Skip to SearchSkip to ContentSkip to Footer
Home > News and blog > FT letter: UK must remain open to highly skilled international talent

FT letter: UK must remain open to highly skilled international talent

The UK must continue to be open to highly skilled international talent if it is to compete on a global scale, business leaders, universities and charities have said today.

The leaders  including the heads of the CBI, the Royal Society and the British Medical Association – signed a letter published in the Financial Times, saying that the UK must have policies that support international collaboration and a visa and immigration system that enables organisations 'to draw from a global talent pool'.


Letter published in the Financial Times:

Sir, In the Autumn Statement, the government made clear that it recognises the fundamental value of science, research and innovation for the UK’s economic growth, productivity and global standing. However, if the UK is to compete on an international scale and become the go-to place for scientists, innovators and tech investors, it is imperative that the government also recognises and supports the crucial role of international collaboration and access to highly skilled, overseas talent.

To build on our position as a world leader in science and innovation, investment in research and development and the continued development of local skills and capability must be a priority. This must go hand in hand, however, with policies that support international collaboration. This requires a reformed visa and immigration system that enables all industries, the health service, universities and charities to draw from a global talent pool. International researchers must be able to choose the UK without facing unnecessary barriers or bureaucracy, and the UK must provide access to competitive funding and internationally collaborative networks.

Whatever our future relationship with the EU, these key ingredients for success must not be compromised. We must continue to be open to people, skills and ideas from across Europe and the world.

Dame Julia Goodfellow

President, Universities UK

Simon Walker

Director General, Institute of Directors

Carolyn Fairbairn

Director General, Confederation of British Industry

Anthony Impey

Chair of Skills and Apprenticeships, Federation of Small Businesses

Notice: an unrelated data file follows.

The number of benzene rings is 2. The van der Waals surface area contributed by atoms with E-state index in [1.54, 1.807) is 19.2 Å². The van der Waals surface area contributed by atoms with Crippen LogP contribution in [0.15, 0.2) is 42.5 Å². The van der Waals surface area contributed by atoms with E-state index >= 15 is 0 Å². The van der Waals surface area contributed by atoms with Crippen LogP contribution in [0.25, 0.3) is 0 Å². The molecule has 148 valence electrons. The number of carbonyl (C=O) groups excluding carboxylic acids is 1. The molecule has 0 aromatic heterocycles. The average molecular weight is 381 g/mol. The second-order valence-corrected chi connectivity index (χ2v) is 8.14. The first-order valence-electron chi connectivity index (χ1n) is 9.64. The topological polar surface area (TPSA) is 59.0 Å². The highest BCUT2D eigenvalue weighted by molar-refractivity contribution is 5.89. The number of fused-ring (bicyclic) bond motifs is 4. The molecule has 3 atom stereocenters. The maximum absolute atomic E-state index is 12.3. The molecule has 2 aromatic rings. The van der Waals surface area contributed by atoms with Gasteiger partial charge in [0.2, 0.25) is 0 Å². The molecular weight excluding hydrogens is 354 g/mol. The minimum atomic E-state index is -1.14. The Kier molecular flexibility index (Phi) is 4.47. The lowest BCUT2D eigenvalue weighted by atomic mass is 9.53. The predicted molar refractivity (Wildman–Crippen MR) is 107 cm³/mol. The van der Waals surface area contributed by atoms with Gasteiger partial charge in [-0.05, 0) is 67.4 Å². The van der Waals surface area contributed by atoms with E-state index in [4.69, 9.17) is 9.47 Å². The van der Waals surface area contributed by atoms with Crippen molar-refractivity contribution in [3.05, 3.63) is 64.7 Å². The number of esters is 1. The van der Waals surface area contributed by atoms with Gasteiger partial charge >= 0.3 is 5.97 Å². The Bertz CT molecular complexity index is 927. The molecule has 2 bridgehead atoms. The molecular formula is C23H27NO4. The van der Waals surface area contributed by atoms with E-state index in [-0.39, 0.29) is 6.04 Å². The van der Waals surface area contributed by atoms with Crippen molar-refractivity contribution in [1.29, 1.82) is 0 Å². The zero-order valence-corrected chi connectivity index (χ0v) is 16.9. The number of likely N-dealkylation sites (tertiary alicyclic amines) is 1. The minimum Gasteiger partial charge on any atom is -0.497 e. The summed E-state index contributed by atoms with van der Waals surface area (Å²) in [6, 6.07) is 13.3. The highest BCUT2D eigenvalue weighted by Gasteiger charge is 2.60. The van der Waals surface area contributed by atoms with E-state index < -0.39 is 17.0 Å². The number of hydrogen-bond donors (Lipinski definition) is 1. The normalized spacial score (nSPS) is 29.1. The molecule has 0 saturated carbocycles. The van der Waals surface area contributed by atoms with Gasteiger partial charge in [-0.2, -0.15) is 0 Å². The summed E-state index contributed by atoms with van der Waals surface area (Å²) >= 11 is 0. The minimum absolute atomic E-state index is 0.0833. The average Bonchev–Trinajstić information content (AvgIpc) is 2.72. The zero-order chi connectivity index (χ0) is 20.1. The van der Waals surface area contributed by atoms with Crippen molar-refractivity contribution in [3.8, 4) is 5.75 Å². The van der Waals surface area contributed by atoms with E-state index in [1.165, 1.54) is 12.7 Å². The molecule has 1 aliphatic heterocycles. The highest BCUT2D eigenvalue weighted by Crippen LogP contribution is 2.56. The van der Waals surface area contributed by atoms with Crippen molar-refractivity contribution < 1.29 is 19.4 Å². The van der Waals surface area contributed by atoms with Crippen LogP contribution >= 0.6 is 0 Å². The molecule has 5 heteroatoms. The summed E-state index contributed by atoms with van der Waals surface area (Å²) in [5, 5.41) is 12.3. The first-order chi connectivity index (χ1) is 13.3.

Dr Adam Marshall

Director General, British Chambers of Commerce

Sir Venki Ramakrishnan

President, The Royal Society

Dr Mark Porter

Council Chair, British Medical Association

John Kampfner

CEO, Creative Industries Federation

Sir Martin Sorrell

CEO, WPP

Julian David

CEO, techUK

Jasmine Whitbread

CEO, London First

Russ Shaw

Founder, Tech London Advocates & Global Tech Advocates

Lord Karan Bilimoria

Chairman, UK India Business Council; Founder and Chairman, Cobra Beer

Sam Laidlaw

Chair, Neptune Oil & Gas; Chair, National Centre for Universities and Business

Professor Sir Keith Burnett

President, Science Council

Professor Sir John Holman

President, Royal Society of Chemistry

Dr Sarah Main

Executive Director, Campaign for Science and Engineering

Abdul Rahim

Director, Vision2020

Aisling Burnand

CEO, Association of Medical Research Charities

Janet Davies

CEO & General Secretary, Royal College of Nursing

Key Contacts

Jo Hindle

Jo Hindle

Head of Media
Universities UK

Luke Lambert

Luke Lambert

Press and Social Media Officer
Universities UK

Clara Plackett

Clara Plackett

Senior Press and Social Media Officer
Universities UK

Blog

Supporting LGBT students studying overseas

10 March 2020
Stonewall's Emma Kosmin on steps universities can take to provide support for LGBT students studying overseas.

Brexit day is here; but where next for the UK's immigration system?

31 January 2020
On the day that the UK leaves the European Union, UUK's Karmjit Kaur sets out what immigration reforms are needed to ensure the system is fit for purpose.

News

Improving links between universities and businesses will further develop societal and economic impact

24 April 2020
Universities can build on their leading role in society and develop links between UK institutions, industry and local communities by committing to better exchange of information, knowledge and skills.

​Time is running out to save Erasmus+: Losing study abroad scheme would blow a hole in UK economic prospects

9 March 2020
More than 17,000 UK university students are hoping that the UK Government can negotiate continued involvement in Erasmus+ in its trade discussions with the European Union so they can develop important and necessary skills overseas next year.